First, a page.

Starring: Carey Mulligan, Helena Bonham Carter, Brendan Gleeson, Anne-Marie Duff, Ben Whishaw and Meryl Streep.
Director: Sarah Gavron
Producer: Alison Owen and Faye Ward
Screenwriter: Abi Morgan
Run Time: 106 min
As a strong believer in gender equality, I thought it my duty to watch this film. The trailers were captivating, empowering and inspiring, and the film was ever more so.
It is a real tribute to the incredible strength, endurance and determination of the Suffragettes, who so famously sacrificed so much to give every woman in the United Kingdom the right to vote, and the right to live as she deems fit.
This period drama takes place in 1912 – 1913. It is a world dominated by the man, and is run on the backs and hard labours of their women. Maud Watts (Carey Mulligan) is one such woman. A laundress since she was seven years old, she works in horrific conditions and for so little pay. She suffocates under the fumes and steam. She suffers burns and ulcers on a daily basis. And what’s worse, she is managed by the vile, prevented and dictating Mr Norman Taylor (Geoff Bell) who slimes around the factory floor; leering at, groping and menacing his female employees – partly to keep them in line and partly for his own amusement.
This disturbing and outrageous mistreatment of women in the workplace plays a vital part in the story’s backdrop. And it is only amplified, as we follow Maud to the House of Parliament. At the last minute, she is drafted in to put the case for women’s suffrage to the then-chancellor of the Exchequer, David Lloyd George (Adrian Schiller). Originally, it was her politically active friend Violet (Anne-Marie Duff) who was to give testimony, but she arrives beaten by her husband and unable to speak. It is in this moment that Maud begins to grasp the bigger picture. And when the Prime Minister scuppers the voting reform, when the police start to attack and beat the Suffragettes, she realises she can’t do anything, but join the cause.
It was this scene that hit me the most. The sheer brutality, cruelty and force of it all was heart-breaking. To believe women should endure such violence is beyond me. All they wanted was for their voices to be heard, and in return they were lied to, betrayed and beaten for their worries. I’d be lying if I said I didn’t scream and curse, because I did. No woman should have to endure that. Ever.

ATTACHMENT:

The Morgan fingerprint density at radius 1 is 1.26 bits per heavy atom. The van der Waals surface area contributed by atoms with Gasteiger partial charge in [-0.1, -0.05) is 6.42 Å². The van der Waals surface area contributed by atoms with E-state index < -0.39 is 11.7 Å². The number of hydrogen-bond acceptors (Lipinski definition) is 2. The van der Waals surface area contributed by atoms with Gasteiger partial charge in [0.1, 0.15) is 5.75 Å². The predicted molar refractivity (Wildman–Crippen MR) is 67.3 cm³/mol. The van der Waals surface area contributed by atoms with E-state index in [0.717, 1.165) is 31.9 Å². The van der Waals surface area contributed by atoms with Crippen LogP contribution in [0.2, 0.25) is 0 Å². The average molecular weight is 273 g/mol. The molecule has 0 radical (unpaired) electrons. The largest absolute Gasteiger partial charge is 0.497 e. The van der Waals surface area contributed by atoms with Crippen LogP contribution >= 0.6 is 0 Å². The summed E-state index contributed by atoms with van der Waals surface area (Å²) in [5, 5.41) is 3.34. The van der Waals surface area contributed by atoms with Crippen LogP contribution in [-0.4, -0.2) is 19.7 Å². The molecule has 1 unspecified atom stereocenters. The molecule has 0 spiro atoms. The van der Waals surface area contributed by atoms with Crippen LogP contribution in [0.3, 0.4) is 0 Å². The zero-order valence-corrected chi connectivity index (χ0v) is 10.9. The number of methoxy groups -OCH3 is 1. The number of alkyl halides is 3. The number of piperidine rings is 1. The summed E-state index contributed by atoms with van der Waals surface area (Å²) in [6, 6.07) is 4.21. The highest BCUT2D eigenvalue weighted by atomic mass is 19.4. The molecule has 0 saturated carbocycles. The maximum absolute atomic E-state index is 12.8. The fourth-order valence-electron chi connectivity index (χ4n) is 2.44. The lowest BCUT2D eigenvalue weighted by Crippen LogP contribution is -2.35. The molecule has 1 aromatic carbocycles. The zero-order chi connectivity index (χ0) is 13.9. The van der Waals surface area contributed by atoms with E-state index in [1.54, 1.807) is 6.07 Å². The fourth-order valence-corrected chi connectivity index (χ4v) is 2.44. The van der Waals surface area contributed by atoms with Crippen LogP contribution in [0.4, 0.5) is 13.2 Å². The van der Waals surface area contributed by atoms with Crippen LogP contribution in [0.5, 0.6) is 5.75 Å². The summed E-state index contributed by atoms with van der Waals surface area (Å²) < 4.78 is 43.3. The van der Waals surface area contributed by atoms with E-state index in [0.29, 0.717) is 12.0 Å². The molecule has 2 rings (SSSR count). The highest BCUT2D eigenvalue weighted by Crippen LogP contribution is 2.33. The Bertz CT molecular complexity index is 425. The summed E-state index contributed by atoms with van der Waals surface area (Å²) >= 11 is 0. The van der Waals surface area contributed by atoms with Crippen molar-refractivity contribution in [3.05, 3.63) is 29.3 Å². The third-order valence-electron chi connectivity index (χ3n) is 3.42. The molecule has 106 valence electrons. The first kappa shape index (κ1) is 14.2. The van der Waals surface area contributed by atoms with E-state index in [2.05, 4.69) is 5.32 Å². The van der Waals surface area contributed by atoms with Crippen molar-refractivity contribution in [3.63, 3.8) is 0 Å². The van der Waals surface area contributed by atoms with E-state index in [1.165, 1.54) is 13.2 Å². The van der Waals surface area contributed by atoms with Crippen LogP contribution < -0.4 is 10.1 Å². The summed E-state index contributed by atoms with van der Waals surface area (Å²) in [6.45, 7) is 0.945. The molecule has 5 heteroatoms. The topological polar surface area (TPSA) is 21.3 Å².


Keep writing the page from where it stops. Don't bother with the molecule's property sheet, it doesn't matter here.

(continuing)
But on the theatrical side of things, the scene was wonderfully captured. Like contemporary news footage, Gavron used tight framing and a long depth-of-field to de-beautify the action, and lend it a bustling immediacy that really sweeps you up into the mood of the moment.
Another scene to rock me to my core was Maud’s brutal force feed, while in prison a second time. Now a committed Suffragette, Maud goes on a hunger strike for five days. On the sixth day, nurses and a doctor storm in to her cell, ram a black pipe up her nose and force her milk. Horrific doesn’t even begin to cover it, but I guess scenes like this have to be, if they are to portray the harsh reality of the time. Women were mistreated everywhere. It was a fact of life, regardless of how well you behaved. Maud knows this better than anyone.
Carey Mulligan’s performance was awe-inspiring and incredibly powerful. The film plays out in her eyes, in her perspective. You see her highs and terrible lows; watching Maud being torn from her young son was perhaps the worst and the most heart-wrenching scene I have seen in a long time, and Mulligan expressed it so fully and brilliantly. Throughout the film, you see the growing emotion flicker across her face, as Maud comes into her own and finds her voice. Her interview and confrontation with Inspector Steed (Brendan Gleeson) was fierce and powerful. It really demonstrated Maud’s new found confidence and fight. I loved every moment of the conflict exchanged.
The performances by Helena Bonham Carter and Anne-Marie Duff were as equally brilliant; both demonstrating other hardships such as illness, pregnancy and abusive relationships. Meryl Streep makes a brief cameo as Emmeline Pankhurst, who makes a rather magnificent and empowering speech from a London balcony; encouraging her followers to take control of their own destinies and to keep fighting. In her eyes, it is “better to be a rebel, than a slave.”
And I have to agree.
Overall, this film lived up to my expectations and made me ever more grateful to the lives and struggles those women went through to allow me to live my life as I should. I believe we still have a long way to go until there is absolute equality, but I hope with all my heart that this film awakens that need, that drive to take action and to do something about it.